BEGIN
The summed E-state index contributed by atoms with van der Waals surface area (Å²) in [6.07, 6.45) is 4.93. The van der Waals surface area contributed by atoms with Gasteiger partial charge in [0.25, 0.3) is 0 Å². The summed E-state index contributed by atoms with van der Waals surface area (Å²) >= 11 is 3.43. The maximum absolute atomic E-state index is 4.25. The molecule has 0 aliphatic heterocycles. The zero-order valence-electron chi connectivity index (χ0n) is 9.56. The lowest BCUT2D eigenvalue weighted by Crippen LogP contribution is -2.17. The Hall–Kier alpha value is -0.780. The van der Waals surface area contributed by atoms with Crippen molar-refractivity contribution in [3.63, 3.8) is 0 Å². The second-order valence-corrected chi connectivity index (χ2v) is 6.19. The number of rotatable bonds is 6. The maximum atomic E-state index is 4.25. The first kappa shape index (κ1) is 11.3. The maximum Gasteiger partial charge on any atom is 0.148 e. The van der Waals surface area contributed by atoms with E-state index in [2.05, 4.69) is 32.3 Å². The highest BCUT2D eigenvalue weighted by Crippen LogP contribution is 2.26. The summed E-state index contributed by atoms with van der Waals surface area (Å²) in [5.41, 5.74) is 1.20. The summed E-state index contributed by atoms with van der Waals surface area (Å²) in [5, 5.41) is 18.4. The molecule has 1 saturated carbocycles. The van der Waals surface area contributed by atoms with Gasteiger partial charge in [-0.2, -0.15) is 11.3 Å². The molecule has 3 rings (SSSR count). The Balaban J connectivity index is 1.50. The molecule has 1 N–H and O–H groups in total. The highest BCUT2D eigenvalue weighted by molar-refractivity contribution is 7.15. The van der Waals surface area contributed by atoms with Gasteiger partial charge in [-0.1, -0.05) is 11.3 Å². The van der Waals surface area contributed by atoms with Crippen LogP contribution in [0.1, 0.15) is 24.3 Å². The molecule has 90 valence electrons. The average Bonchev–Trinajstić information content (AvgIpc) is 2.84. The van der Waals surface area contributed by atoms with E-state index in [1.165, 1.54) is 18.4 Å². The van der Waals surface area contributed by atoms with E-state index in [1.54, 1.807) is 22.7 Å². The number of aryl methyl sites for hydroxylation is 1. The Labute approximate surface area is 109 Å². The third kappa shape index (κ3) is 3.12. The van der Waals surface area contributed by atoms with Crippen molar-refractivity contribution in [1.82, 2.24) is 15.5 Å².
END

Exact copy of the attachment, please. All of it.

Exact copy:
The summed E-state index contributed by atoms with van der Waals surface area (Å²) in [6.07, 6.45) is 4.93. The van der Waals surface area contributed by atoms with Gasteiger partial charge in [0.25, 0.3) is 0 Å². The summed E-state index contributed by atoms with van der Waals surface area (Å²) >= 11 is 3.43. The maximum absolute atomic E-state index is 4.25. The molecule has 0 aliphatic heterocycles. The zero-order valence-electron chi connectivity index (χ0n) is 9.56. The lowest BCUT2D eigenvalue weighted by Crippen LogP contribution is -2.17. The Hall–Kier alpha value is -0.780. The van der Waals surface area contributed by atoms with Crippen molar-refractivity contribution in [3.63, 3.8) is 0 Å². The second-order valence-corrected chi connectivity index (χ2v) is 6.19. The number of rotatable bonds is 6. The maximum atomic E-state index is 4.25. The first kappa shape index (κ1) is 11.3. The maximum Gasteiger partial charge on any atom is 0.148 e. The van der Waals surface area contributed by atoms with E-state index in [2.05, 4.69) is 32.3 Å². The highest BCUT2D eigenvalue weighted by Crippen LogP contribution is 2.26. The summed E-state index contributed by atoms with van der Waals surface area (Å²) in [5.41, 5.74) is 1.20. The summed E-state index contributed by atoms with van der Waals surface area (Å²) in [5, 5.41) is 18.4. The molecule has 1 saturated carbocycles. The van der Waals surface area contributed by atoms with Gasteiger partial charge in [-0.2, -0.15) is 11.3 Å². The molecule has 3 rings (SSSR count). The Balaban J connectivity index is 1.50. The molecule has 1 N–H and O–H groups in total. The highest BCUT2D eigenvalue weighted by molar-refractivity contribution is 7.15. The van der Waals surface area contributed by atoms with Gasteiger partial charge in [-0.1, -0.05) is 11.3 Å². The van der Waals surface area contributed by atoms with Crippen LogP contribution in [0.1, 0.15) is 24.3 Å². The molecule has 90 valence electrons. The average Bonchev–Trinajstić information content (AvgIpc) is 2.84. The van der Waals surface area contributed by atoms with E-state index in [1.165, 1.54) is 18.4 Å². The van der Waals surface area contributed by atoms with E-state index in [1.54, 1.807) is 22.7 Å². The number of aryl methyl sites for hydroxylation is 1. The Labute approximate surface area is 109 Å². The third kappa shape index (κ3) is 3.12. The van der Waals surface area contributed by atoms with Crippen molar-refractivity contribution in [1.82, 2.24) is 15.5 Å².